Friday, December 17, 2021

Speaking Of The Book


TigerBlog was invited by Princeton Executive Vice President Treby Williams to give a talk about the book on the first 50 years of women's athletics at yesterday's University senior staff meeting.

It was quite an honor. TB was allocated 20-25 minutes to speak, which seems like a long time, though he did say he could speak for 20-25 hours or days about the project. 

He was really happy to be able to share what what into the book and some of the stories, and he was especially excited for the opportunity to speak to a group outside of athletics. As he has said before, TigerBlog wanted to write a book that told the stories of women's athletics at Princeton and not an encyclopedia of women's athletics at Princeton. 

His goal was for it to be engaging for sports fans but also for people who might not be in athletics but can appreciate the value that competing at Princeton has had on the women who have done so.

TB told the group a bit about his own background and how he came to be writing the book. Mostly he talked about the women in the book.

Just as in the book itself, he started his talk with Merrily Dean Baker, who was hired at the age of 27 to start women's athletics in 1970. He spoke about some of the other women who are featured, especially Vietta Johnson, a track and field athlete from the Class of 1982 who went grew up next to the housing projects in Fort Greene, Brooklyn.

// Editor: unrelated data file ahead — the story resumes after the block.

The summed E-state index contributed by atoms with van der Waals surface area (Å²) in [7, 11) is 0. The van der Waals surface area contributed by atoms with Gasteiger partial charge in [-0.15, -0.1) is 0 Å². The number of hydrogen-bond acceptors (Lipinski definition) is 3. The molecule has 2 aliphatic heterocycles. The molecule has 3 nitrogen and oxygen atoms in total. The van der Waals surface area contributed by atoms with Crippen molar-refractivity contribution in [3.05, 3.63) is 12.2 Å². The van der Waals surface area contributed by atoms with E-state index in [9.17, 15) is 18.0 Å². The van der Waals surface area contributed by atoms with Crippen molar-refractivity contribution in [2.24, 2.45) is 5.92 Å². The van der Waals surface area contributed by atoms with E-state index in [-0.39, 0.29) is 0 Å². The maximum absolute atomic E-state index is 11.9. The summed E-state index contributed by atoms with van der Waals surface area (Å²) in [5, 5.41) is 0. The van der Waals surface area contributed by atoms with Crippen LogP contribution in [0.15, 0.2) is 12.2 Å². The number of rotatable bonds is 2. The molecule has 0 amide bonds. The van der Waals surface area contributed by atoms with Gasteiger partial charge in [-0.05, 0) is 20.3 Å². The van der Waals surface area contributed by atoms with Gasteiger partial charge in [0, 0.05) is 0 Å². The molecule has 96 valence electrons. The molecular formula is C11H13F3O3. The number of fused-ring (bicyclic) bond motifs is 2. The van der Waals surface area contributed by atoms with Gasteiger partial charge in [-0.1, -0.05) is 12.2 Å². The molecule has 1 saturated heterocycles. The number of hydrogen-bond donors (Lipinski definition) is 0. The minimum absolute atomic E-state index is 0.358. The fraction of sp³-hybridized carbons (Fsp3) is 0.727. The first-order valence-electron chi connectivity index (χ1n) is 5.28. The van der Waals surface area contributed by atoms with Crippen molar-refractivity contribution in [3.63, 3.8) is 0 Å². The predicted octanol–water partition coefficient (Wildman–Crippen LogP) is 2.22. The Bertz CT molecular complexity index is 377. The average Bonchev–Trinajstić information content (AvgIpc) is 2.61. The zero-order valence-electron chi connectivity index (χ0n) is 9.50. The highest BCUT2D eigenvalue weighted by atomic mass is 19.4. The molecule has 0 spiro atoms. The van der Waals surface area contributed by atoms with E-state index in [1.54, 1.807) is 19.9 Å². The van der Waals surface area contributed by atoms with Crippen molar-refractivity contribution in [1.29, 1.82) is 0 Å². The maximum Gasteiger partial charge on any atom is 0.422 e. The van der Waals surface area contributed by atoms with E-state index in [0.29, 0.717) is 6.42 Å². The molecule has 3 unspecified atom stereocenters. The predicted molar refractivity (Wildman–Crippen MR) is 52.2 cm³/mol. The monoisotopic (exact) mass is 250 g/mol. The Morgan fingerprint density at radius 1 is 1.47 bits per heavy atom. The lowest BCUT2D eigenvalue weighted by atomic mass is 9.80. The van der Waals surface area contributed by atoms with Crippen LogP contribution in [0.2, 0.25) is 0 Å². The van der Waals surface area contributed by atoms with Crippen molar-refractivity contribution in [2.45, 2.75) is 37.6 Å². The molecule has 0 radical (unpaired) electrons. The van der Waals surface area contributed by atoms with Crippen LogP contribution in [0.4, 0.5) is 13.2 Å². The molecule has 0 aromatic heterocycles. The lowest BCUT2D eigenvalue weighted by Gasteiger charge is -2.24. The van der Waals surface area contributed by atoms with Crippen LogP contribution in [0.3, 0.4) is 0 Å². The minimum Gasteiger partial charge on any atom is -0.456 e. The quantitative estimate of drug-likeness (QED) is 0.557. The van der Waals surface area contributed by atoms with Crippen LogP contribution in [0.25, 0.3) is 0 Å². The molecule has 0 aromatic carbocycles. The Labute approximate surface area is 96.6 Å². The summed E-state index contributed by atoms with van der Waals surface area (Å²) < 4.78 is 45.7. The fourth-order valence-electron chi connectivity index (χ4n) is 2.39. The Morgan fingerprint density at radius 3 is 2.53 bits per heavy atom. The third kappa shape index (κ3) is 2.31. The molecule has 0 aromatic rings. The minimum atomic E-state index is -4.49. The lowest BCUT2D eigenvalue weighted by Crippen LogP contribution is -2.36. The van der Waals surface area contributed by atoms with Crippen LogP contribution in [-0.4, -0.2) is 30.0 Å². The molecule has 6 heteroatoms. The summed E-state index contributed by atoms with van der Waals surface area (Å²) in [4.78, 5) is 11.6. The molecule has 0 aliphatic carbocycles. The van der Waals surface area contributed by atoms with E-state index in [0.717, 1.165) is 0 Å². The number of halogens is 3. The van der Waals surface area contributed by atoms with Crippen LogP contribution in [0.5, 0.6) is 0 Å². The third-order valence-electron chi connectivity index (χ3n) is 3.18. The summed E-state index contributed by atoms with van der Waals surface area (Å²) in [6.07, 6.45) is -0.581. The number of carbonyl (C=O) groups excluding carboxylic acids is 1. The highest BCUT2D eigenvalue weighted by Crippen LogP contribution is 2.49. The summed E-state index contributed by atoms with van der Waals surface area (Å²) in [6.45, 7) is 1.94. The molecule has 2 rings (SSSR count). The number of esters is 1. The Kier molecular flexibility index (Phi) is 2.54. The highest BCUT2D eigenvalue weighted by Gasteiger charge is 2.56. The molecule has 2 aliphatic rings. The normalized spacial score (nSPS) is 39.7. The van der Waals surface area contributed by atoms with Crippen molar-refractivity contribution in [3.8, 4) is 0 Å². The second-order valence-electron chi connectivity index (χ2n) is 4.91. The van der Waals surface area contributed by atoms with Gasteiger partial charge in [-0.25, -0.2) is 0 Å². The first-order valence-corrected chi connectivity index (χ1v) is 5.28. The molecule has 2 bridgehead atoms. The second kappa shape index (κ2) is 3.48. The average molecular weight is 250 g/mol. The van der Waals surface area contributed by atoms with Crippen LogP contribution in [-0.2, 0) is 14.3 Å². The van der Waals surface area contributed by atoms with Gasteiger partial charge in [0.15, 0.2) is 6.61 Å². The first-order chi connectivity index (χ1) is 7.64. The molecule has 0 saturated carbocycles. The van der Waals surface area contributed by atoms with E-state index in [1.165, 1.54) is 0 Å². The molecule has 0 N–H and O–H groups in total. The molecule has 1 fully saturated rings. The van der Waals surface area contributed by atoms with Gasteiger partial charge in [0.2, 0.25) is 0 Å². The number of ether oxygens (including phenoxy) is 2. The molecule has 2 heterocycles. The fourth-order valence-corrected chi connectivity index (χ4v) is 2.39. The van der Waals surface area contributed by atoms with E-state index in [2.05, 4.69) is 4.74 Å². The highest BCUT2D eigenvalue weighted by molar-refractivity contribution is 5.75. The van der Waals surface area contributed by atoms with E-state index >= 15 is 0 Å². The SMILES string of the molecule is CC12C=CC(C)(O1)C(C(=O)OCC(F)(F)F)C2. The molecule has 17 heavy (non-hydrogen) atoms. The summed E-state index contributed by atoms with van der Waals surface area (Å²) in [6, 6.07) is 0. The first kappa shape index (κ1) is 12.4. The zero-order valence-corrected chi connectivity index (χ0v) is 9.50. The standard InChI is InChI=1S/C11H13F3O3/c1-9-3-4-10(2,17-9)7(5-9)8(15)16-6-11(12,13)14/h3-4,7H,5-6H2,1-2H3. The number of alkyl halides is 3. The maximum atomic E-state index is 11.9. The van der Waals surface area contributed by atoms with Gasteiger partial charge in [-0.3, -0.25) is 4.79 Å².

Vietta went from Brooklyn to Stuyvesant High School in New York to Princeton to Harvard Medical School. She's had an amazing career as an orthopedic surgeon, including providing free medical care to underserved communities in this country and abroad.

TB shared this quote from Vietta:

“The whole thing has made me a more sensitive person,” she says. “I learned how to be far different
in my approach. I’m not going to let things slide when I see injustice. I’m going to fight it. Today I can
counsel others. But it was Princeton that prepared me for this kind of thing, from my injuries to all the
hard work. I absolutely loved Princeton, and I loved being part of the women’s track and field team.”

There can't be too many more alums at Princeton who best represent everything good about the University better than Vietta Johnson does. She received the Class of 1967 Citizen Athlete Award last year at the senior awards banquet, and it was well-earned for sure. 

During his talk TB used a PowerPoint presentation, which, by the way, was his first one ever. His heading for Vietta's section was "What the book is really about."

Basically, what he means by that is that the common theme of the book is the way that the Princeton experience has shaped the women who have competed here and how they will always draw on their athletic experience for the rest of their lives. And why shouldn't women have that same dimension to help them move forward that male athletes have always had?

That's one of the two biggest takeaways he'd like people to have after they get through the book. The other is what the earliest women pioneers had to go through to have the opportunity in the first place.

The Princeton that they walked into had been fielding men's varsity teams since 1864, and that's a lot of history to have to come in and handle. There were many who helped and some who hindered, and the women had to deal with all of it.